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Re: Stock Market Addiction

Sometimes people need to hit rock bottom before they will get help for themselves, and this may be the case for your ex-husband. Stay strong and I wish the best for your and your family!

 
Old 07-10-2012, 06:43 PM   #3
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Re: Stock Market Addiction

Thanks..It helps to know there are others out there who have dealt with this a well.

 
Old 07-10-2012, 06:48 PM   #4
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Re: Stock Market Addiction

It sounds like you really do need to be done with this man. He compulsively gambles with large sums of money. You've given him many chances, he's deceived you repeatedly, so how can he even expect your trust at this point?

 
Old 07-11-2012, 04:49 AM   #5
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Re: Stock Market Addiction

Yes, I agree...This helps me stick to my decision. Thanks.

 
Old 07-17-2012, 05:42 AM   #6
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Re: Stock Market Addiction

You are a very strong woman. It is extremly hard to let someone go that you care for and have been with for years, but you are making the right decision for your family and for yourself. I went to GA for about 2 years, its very helpful, but i felt it needed to be supplemented with christian counselling. Maybe you can still be a friend to him and encourage him to seek help. This addiction can ruin your life and eventually you will start to get desperate for money. I have been there! You lie all the time and it becomes a way of life for you, and when people dont seem to believe your lies you get mad at them. Its no way to live. Keep strong and know you have made the right choice.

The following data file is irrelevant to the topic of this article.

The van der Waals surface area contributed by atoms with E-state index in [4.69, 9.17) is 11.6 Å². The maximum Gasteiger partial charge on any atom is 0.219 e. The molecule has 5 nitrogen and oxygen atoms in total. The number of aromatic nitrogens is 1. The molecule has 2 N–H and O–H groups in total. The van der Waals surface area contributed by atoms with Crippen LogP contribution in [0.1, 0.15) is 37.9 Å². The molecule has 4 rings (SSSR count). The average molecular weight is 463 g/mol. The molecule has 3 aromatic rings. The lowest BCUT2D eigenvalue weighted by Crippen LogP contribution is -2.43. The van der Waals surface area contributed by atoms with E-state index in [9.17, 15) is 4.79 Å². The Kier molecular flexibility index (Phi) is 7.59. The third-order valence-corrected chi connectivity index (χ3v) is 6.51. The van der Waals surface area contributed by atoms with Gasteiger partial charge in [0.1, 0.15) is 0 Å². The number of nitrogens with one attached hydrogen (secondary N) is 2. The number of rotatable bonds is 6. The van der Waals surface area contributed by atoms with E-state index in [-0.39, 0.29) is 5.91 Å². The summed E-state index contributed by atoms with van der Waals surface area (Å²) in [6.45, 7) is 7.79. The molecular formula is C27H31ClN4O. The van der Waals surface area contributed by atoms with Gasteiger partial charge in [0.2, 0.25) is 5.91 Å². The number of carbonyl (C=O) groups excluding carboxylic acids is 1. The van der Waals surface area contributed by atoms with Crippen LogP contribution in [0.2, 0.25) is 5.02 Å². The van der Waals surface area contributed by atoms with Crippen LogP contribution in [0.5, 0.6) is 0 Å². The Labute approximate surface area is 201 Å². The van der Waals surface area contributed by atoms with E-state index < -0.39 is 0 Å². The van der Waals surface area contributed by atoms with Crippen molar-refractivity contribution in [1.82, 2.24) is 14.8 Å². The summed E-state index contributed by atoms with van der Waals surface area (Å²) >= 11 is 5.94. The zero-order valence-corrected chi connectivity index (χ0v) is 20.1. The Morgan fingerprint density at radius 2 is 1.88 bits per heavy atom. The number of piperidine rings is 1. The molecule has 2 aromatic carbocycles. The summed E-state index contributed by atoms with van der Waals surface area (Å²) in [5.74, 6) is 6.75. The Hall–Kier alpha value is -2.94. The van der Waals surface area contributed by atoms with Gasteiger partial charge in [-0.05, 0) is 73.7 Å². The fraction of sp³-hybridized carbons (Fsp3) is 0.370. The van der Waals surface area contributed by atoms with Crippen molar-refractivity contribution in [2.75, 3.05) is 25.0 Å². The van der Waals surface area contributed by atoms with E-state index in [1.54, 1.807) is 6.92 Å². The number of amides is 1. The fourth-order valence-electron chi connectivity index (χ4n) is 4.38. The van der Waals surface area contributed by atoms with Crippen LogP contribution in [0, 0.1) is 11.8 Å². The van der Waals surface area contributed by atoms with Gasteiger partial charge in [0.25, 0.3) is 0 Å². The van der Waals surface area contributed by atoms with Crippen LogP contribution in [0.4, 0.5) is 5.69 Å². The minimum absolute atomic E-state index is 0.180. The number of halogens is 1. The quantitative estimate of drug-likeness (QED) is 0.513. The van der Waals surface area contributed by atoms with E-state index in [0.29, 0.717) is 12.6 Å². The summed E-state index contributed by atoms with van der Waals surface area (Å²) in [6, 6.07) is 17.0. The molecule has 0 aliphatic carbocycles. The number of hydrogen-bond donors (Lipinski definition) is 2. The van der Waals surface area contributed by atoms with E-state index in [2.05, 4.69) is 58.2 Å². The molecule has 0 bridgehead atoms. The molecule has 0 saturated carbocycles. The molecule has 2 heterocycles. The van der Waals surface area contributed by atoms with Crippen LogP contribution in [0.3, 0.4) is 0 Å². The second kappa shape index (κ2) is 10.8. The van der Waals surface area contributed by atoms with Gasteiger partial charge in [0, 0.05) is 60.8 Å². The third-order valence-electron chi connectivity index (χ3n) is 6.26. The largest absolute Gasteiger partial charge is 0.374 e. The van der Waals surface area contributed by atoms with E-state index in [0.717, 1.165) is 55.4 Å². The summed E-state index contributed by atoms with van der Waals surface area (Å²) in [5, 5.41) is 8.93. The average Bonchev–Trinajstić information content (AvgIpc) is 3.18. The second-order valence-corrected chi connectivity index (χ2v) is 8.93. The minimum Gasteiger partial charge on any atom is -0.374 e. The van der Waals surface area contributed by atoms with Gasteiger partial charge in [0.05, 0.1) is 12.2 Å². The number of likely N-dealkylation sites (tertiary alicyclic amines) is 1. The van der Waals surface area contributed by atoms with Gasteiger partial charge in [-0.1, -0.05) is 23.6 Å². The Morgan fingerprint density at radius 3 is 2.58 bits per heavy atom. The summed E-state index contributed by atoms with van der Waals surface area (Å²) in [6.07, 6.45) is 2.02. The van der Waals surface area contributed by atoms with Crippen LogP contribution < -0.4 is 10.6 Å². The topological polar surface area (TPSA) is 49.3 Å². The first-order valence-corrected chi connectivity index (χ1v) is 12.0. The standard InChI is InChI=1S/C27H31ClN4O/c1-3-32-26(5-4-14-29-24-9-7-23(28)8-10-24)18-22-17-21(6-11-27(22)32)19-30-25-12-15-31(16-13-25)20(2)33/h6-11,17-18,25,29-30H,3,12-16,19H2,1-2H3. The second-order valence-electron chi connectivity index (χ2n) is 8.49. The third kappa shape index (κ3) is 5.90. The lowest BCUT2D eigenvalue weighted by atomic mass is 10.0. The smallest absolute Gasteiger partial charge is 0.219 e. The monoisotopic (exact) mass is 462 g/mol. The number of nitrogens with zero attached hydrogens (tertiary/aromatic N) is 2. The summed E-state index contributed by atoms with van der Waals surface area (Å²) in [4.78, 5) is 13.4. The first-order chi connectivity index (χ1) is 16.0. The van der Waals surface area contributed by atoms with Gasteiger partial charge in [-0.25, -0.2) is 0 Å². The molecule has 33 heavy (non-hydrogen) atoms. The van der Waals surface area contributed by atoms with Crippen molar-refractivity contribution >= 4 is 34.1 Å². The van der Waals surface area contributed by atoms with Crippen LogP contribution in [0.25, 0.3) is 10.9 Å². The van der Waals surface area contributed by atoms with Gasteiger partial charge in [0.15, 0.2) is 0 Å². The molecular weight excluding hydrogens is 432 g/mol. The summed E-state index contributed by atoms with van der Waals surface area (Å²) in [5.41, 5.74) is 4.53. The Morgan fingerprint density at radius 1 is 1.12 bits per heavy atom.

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Old 07-17-2012, 06:35 AM   #7
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Re: Stock Market Addiction

Quote:
Originally Posted by rinnylongy View Post